60. French friend : AMI
61. Maximally : AT MOST
62. Science guy Bill : NYE
63. Rent out : LET

Down
1. *Smooth : FLAT (flatlines)
2. *Romantic outing : DATE (datelines)
3. *Legislature : ASSEMBLY (assembly lines)
4. Ending with land or sea : -SCAPE
5. Show curiosity : ASK
6. Suffer from insomnia : LIE AWAKE
7. Our planet : EARTH
8. D-Day transports: Abbr. : LSTS
9. "Do ___ say, not ..." : AS I
10. *Light truck : PICKUP (pick-up lines)
11. *Sphere or cube : SOLID (solid lines)
12. *Foe : ENEMY (enemy lines)
15. Noodles, e.g. : PASTA
17. Election day: Abbr. : TUES
21. Where to find coaches at football games ... or a description of the answers to the 16 starred clues? : SIDELINES
24. Defrosts : THAWS
25. Elation : JOY
26. *It moves up and down when you talk : JAW (jaw line)
27. *Broadcast : AIR (airline)
29. Kind of scale of mineral hardness : MOHS
31. Attack with a knife : STAB
32. Precipitous : STEEP
35. "Wheel of Fortune" bonus : FREE SPIN
36. *Shortcut path, maybe : DIAGONAL (diagonal lines)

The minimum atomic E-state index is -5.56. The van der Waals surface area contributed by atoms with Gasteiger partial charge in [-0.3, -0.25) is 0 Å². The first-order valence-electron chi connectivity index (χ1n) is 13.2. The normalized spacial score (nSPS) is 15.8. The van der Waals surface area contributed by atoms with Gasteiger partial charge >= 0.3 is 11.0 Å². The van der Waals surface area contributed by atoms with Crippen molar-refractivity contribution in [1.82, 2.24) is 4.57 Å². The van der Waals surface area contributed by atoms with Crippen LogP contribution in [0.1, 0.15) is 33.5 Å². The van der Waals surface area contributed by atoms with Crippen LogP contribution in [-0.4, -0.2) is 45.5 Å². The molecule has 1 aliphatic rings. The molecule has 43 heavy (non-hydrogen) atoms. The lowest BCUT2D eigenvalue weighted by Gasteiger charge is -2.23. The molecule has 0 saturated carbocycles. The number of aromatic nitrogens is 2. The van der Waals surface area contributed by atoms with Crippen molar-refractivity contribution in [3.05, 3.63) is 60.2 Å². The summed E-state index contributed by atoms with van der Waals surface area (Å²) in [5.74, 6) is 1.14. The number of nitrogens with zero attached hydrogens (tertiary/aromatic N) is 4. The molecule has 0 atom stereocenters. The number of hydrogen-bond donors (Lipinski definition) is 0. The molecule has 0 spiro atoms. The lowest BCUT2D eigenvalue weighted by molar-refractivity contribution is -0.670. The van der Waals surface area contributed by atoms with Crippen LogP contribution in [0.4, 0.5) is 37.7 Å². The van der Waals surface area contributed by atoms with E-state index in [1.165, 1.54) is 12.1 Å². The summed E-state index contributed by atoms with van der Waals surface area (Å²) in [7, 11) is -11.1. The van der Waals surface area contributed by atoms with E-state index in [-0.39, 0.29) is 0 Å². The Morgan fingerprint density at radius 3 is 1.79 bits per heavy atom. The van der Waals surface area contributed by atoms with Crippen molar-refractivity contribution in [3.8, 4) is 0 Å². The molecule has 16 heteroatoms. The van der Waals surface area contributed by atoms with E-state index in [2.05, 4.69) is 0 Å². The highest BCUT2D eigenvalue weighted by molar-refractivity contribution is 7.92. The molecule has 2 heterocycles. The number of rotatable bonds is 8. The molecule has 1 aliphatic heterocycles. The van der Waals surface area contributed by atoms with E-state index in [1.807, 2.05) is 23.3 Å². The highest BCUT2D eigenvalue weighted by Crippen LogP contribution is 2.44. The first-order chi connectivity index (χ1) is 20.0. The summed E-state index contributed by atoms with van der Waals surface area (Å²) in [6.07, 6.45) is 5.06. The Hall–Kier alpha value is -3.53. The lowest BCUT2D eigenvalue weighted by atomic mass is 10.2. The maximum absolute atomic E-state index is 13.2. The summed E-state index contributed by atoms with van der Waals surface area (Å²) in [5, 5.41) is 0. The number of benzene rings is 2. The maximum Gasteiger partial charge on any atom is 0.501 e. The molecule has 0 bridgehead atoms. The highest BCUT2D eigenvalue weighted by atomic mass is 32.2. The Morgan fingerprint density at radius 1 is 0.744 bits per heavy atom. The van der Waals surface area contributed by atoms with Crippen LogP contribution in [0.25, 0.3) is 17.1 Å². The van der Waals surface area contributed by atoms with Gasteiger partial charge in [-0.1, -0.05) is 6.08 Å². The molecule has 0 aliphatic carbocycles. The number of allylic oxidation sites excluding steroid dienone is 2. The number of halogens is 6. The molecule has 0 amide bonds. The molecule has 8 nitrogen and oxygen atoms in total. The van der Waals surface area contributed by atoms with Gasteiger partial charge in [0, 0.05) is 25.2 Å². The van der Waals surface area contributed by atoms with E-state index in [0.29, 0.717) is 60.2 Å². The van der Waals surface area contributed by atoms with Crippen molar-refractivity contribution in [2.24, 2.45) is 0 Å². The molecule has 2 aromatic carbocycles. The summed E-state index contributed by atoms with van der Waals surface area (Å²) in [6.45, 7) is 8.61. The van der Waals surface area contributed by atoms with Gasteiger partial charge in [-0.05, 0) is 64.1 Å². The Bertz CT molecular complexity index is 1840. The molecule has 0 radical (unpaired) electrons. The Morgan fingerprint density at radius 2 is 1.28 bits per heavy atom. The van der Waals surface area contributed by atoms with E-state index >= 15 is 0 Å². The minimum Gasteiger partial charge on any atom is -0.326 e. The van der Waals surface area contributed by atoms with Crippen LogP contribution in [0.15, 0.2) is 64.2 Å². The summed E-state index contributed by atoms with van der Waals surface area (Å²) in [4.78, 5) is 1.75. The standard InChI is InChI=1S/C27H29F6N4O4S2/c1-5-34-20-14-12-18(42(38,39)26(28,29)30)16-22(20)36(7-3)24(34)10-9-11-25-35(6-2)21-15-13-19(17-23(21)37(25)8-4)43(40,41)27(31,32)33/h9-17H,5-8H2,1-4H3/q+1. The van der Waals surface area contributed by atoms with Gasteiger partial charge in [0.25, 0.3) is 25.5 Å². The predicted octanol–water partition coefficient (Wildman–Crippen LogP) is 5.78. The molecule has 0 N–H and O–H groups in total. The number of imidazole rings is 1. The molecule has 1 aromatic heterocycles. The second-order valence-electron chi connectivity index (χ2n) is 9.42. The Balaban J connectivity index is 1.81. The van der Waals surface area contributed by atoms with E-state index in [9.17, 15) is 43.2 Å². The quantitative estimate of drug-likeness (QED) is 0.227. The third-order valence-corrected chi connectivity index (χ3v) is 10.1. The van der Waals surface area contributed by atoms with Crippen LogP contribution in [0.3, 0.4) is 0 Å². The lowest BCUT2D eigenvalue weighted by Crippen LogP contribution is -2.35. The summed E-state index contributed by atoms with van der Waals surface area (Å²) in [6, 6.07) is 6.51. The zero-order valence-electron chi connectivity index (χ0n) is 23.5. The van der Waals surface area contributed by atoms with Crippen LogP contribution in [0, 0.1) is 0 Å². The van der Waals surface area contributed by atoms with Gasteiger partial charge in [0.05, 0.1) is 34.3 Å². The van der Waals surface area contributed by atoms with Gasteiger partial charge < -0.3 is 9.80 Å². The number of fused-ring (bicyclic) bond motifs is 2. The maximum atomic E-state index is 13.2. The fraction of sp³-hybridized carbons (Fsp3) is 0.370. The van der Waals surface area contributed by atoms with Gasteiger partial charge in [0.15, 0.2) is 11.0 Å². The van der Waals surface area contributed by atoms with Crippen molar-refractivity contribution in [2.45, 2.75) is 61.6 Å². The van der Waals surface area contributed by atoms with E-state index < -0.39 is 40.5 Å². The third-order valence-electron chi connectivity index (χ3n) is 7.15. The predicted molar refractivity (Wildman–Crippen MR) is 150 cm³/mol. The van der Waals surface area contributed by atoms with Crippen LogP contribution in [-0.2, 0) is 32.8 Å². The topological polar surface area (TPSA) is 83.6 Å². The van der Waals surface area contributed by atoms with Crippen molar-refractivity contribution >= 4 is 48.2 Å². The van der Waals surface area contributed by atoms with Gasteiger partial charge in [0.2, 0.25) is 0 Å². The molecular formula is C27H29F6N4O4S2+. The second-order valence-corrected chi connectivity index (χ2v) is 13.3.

37. *Finish : END (end lines)
38. *What's up? : SKY (skylines)
39. U.S. soldiers : GIS
42. *Fanny : BOTTOM (bottom lines)
43. Did some blacksmith's work on : SHOED
44. Ear part : LOBE
45. *Cuban drum : CONGA (conga lines)
46. *Tennis umpire's cry : FAULT (fault lines)
47. Winter hazard : SLEET
48. Blackmore's "Lorna ___" : DOONE
50. Partner of sciences : ARTS
52. *Cons do it : TIME (timelines)
53. *Depart : EXIT (exit lines)
55. Way of the East : TAO
57. It's pitched with a pitchfork : HAY

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4 comments :

Anonymous said...

Sleet and Sheepdog don't match up. 32 Down, 47 Across

Bill Butler said...

Hi there,

I am not sure what you mean.

32D answer is STEEP. The SLEET answer is 47D.

Does that help?

Petrovich1248 said...